The 1993 season was supposed to see the last of the 'one off' world finals before the Grand Prix was introduced (this was not the case and the GP system did not begin until 1995) Sam was again one of the pre season favourites. At the world final in Pocking, Germany, Sam had a fantastic start to the meeting winning his first three rides. In Heat 15 Sam met fellow title contender and three time World Champion Hans Nielsen. In the first staging of the race, Nielsen was adjudged to have knocked Sam off of his machine and was excluded. In the re-run Sam shed a chain entering the first bend, however fellow American Billy Hamill ran into the back of him and the referee controversially ordered a re-run with the three remaining riders. Sam & many others felt he deserved this slice of luck after all the bad luck in previous world title attempts. Sam duly won the third staging of the race and after gaining an unbeaten 12 points from his 4 rides, Sam could afford the luxury of coming last in his final outing & still be crowned World Champion. After his World final triumph, Sam was virtually unbeatable. He again led the USA to Pairs and Team cup glory. At the latter, he beat his old enemy Nielsen in a last heat decider on the Dane's home Coventry circuit. He was also unbeaten as the USA whitewashed England in a 3 match Test Series. It also looked as though he would again lead Wolves to league title triumph however, cruelly, a broken leg put an abrupt end to his season and this combined with injuries to other key members of the side, meant Wolves narrowly missed out on winning the league to the Belle Vue Aces.

Defending Champion

The 1994 season started late for Sam as he recovered from the previous seasons injuries. He did again qualify for the World Final (in Vojens) winning the Overseas title on route. However luck again deserted him and after a controversial exclusion in his opening ride, Sam scored only 6 pints to finish way down the field. The season did finish on a high note though, as he led Wolves to a respectable third place finish in the league & won the British League riders Championship again.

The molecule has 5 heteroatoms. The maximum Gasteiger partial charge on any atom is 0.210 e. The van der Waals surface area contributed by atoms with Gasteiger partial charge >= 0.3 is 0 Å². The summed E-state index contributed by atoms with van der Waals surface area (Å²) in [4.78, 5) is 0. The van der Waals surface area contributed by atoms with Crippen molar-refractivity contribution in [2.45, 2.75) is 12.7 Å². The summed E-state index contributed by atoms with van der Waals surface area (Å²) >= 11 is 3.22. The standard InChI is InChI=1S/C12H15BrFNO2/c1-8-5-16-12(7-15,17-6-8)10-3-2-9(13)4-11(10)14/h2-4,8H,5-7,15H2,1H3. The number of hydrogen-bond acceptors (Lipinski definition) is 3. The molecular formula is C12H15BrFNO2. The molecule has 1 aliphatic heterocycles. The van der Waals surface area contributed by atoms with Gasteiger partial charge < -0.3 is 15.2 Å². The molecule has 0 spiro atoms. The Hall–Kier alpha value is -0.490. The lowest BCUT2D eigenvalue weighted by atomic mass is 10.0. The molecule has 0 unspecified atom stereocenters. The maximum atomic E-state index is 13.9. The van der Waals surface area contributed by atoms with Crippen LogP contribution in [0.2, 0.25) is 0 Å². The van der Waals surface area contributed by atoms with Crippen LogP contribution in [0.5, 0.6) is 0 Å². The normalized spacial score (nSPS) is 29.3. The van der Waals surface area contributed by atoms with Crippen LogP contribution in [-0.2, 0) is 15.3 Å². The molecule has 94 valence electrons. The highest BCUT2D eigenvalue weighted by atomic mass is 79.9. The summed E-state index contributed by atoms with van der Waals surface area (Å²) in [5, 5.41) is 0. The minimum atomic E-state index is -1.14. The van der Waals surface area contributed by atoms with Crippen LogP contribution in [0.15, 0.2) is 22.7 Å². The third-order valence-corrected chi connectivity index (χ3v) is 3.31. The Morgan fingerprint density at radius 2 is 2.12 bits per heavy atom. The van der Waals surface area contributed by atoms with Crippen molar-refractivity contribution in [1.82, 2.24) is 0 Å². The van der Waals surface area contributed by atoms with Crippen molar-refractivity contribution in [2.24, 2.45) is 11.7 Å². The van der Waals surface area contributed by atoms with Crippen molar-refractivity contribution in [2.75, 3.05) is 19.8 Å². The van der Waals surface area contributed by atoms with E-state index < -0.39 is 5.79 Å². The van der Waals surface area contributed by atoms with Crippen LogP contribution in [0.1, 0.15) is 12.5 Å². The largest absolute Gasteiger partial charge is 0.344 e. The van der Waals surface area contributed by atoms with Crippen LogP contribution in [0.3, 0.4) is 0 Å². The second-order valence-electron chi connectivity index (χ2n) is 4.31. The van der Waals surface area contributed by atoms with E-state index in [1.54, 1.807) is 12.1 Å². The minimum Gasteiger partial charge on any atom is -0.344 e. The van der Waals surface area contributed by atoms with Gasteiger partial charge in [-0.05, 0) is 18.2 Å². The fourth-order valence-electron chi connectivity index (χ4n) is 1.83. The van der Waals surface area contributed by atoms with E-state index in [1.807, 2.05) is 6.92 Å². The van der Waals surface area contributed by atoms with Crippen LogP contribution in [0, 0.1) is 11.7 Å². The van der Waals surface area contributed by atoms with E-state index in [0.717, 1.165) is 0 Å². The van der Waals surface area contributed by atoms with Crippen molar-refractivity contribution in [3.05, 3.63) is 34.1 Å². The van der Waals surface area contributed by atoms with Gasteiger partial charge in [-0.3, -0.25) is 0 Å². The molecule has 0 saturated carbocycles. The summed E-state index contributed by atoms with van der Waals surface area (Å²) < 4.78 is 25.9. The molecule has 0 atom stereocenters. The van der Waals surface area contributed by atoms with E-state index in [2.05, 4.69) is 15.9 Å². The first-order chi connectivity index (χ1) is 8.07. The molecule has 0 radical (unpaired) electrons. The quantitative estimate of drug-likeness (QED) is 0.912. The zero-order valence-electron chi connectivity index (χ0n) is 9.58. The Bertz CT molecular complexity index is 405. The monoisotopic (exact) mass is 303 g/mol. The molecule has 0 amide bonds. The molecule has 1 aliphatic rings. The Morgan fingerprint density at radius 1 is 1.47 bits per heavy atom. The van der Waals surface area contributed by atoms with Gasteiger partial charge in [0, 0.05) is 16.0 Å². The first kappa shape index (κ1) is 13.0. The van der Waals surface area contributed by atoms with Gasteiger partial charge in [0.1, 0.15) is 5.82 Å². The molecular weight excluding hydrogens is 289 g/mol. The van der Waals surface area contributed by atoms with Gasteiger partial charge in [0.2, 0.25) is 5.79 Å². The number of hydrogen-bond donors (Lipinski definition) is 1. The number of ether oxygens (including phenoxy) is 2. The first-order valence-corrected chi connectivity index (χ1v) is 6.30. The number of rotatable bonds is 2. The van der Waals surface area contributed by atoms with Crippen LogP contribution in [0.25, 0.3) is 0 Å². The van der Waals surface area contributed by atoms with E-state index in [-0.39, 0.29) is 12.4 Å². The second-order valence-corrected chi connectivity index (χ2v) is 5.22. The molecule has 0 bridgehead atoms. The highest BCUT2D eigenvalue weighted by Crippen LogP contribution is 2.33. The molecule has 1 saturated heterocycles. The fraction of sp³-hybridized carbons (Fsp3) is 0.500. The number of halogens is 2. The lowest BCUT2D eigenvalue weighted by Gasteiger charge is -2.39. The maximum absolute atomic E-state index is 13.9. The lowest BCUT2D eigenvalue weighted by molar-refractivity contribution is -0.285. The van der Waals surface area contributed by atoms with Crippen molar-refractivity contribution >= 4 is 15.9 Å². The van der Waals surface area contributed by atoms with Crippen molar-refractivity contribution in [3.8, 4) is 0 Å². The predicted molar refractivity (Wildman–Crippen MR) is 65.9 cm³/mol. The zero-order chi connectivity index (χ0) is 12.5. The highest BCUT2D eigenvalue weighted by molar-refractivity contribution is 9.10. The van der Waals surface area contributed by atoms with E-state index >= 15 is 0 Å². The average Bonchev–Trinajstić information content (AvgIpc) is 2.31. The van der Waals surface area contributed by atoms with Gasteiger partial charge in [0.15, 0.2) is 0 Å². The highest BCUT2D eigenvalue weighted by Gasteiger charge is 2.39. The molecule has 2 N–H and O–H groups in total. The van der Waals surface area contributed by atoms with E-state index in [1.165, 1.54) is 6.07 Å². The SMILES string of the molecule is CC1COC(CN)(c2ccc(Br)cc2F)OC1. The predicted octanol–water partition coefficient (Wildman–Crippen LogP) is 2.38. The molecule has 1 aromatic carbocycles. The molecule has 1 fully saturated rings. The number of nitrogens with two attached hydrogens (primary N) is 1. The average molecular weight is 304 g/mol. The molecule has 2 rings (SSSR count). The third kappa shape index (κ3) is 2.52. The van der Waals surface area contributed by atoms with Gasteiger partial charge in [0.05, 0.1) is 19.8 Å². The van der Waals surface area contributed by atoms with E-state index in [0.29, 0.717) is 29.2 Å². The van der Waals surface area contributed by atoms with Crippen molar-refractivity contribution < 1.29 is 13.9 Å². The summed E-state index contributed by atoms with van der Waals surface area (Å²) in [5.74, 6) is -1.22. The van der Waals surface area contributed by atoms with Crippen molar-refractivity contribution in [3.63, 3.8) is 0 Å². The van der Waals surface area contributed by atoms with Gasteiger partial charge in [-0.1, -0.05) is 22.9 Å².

Grand Prix & later years

1995 saw the inaugural Grand Prix season. Sam started his first Grand Prix campaign slowly but after a stronger finish to the season, he finished third in the World. 1996 Was Sam's second and final year in the GP series, finishing 1 place below automatic qualifying place for the next years series. He did though once again win the British League Riders Championship in 1996, this time representing Sheffield Tigers. Sam did attempt to qualify back into the GP's in future years but unfortunately never made it. He did however continue to figure prominently in the British league. Sam retired in after the 2005 season where he rode or the Peterborough Panthers. In 2006 he staged a Farewell meeting at Wolverhampton's Monmore Green stadium. It was a fitting tribute to one of the sports greatest ever riders.

Speedway Grand Prix results

Year Position Points Best Finish Notes
1995 3rd 83 2nd 2nd in Denmark and Great Britain
1996 9th 52 4th

Since retirement

Sam currently works for Sky Sports in the UK as a trackside reporter and occasionally works inside the studio. He also had a spell helping out the Reading Bulldogs off the track in 2006 when they finished runners-up in the Elite League.


  1. ^ Bamford, R. & Shailes, G. (2002). A History of the World Speedway Championship. Stroud: Tempus Publishing. ISBN 0-7524-2402-5